12. Imports should not be allowed to exceed exports.

13. Non quality FDI should be banned. FDI is fruitful as long as it reduces imports and stimulates exports. In Pakistan the largest chunks of FDI flow into the banking sector and Telecom sector. As most of these companies are foreign based, the profits are expatriated back. Among top 7 banks, at least 4 are owned by foreign entities.


1. There is nothing wrong with IMF programs as such but the way the programs are implemented is wrong. The IMF officials give broad objectives to accomplish but do not tell the "how" part. It is left to the government's interpretation and policy making.

2. One aspect of policy Mr. Bengali was at odds with was neo-liberalization. He said this has created a lot of problems. First of all the privatization processes have largely remained undervalued. Moreover, private capitalists do not purchase an industry with an intention to run it but to make profits on the land. They sell the land for housing projects and the industrial work is neglected. Some privatization processes have been disastrous like Millat Tractors, PTCL. Most of these processes are undervalued like the Pakistan Steel Mill (the decision had to be reversed).

3. There is nothing wrong with high interest rates. In fact high inflation has made the real interest rates negative. What is actually driving up cost of production is mismanagement, energy crises, extortion losses and tax burdens.

4. Mr. Bengali suggests that fiscal policy should be in line with the monetary policy. The sales tax rates should be reduced. This will significantly drive down cost of production.

It must be noted that both the economists have almost similar views. They both express dissatisfaction with the philosophy of privatization, liberalization and deregulation. Also they both blame mismanagement and poor governance of the government as the major factors that have left the economy in shreds. They suggest very simple measures, which if implemented, can free Pakistan from the clutches of stringent IMF programs and the massive debt burden that accompanies it.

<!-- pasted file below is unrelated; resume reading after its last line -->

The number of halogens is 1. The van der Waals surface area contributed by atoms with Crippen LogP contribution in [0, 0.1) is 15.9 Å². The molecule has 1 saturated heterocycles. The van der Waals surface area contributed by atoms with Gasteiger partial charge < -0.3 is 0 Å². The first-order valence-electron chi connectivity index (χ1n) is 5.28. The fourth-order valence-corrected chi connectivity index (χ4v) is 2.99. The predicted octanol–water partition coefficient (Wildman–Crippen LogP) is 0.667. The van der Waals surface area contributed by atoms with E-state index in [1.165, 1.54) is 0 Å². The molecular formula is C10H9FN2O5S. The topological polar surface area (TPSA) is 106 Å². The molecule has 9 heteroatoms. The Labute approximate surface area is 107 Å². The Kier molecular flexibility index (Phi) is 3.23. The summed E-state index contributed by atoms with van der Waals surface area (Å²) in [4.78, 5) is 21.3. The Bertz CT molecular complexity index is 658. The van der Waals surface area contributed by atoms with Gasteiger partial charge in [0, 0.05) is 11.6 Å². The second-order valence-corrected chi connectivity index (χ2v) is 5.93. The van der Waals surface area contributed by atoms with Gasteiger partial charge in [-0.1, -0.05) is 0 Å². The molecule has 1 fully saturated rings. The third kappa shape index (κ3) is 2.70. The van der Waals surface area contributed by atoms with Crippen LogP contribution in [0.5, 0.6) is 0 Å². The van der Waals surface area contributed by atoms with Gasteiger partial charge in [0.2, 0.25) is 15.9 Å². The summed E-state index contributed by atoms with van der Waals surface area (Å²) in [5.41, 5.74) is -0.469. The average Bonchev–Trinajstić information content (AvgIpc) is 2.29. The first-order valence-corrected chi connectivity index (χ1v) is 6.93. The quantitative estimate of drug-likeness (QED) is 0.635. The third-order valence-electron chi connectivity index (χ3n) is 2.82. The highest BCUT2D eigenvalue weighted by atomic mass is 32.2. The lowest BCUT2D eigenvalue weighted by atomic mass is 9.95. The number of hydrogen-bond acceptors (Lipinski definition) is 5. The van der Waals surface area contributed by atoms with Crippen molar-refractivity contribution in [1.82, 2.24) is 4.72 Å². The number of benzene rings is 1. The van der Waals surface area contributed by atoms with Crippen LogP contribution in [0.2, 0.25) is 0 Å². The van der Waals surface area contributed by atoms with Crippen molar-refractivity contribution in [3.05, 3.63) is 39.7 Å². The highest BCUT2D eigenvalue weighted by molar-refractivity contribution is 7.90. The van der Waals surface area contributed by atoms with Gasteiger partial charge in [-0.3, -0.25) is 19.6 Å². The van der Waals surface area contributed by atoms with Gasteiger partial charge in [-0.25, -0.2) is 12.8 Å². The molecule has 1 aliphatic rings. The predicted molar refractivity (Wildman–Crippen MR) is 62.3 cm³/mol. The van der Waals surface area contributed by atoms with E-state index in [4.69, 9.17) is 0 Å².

"Argentina was plunged into a devastating economic crisis in December 2001/January 2002, when a partial deposit freeze, a partial default on public debt, and an abandonment of the fixed exchange rate led to a collapse in output, high levels of unemployment, and political and social turmoil"

Argentina has been one of the most controversial recipients of the IMF. The country and the institution have gone through a spiraling success and then a blinding failure. It has also been the top IMF borrower during the period 1947-2001, as shown below:

During the nineties, Argentina was the poster child of the IMF when it was a booming economy that was tamely following the neo-liberal and free market policies given by the IMF. In December 2001, Argentina was struck hard by a disastrous economic crisis for which it bluntly blamed the IMF. The government of the country was not wrong in doing that, since the IMF ignored Argentina's inflating indebtedness during the 1990's and kept lending it money and thus increasing its economic bubble at a much higher rate than was sustainable. This economic bubble was entirely dependent upon international investment and confidence and teetered dangerously whenever there was news of a potential mishap in the foreign markets.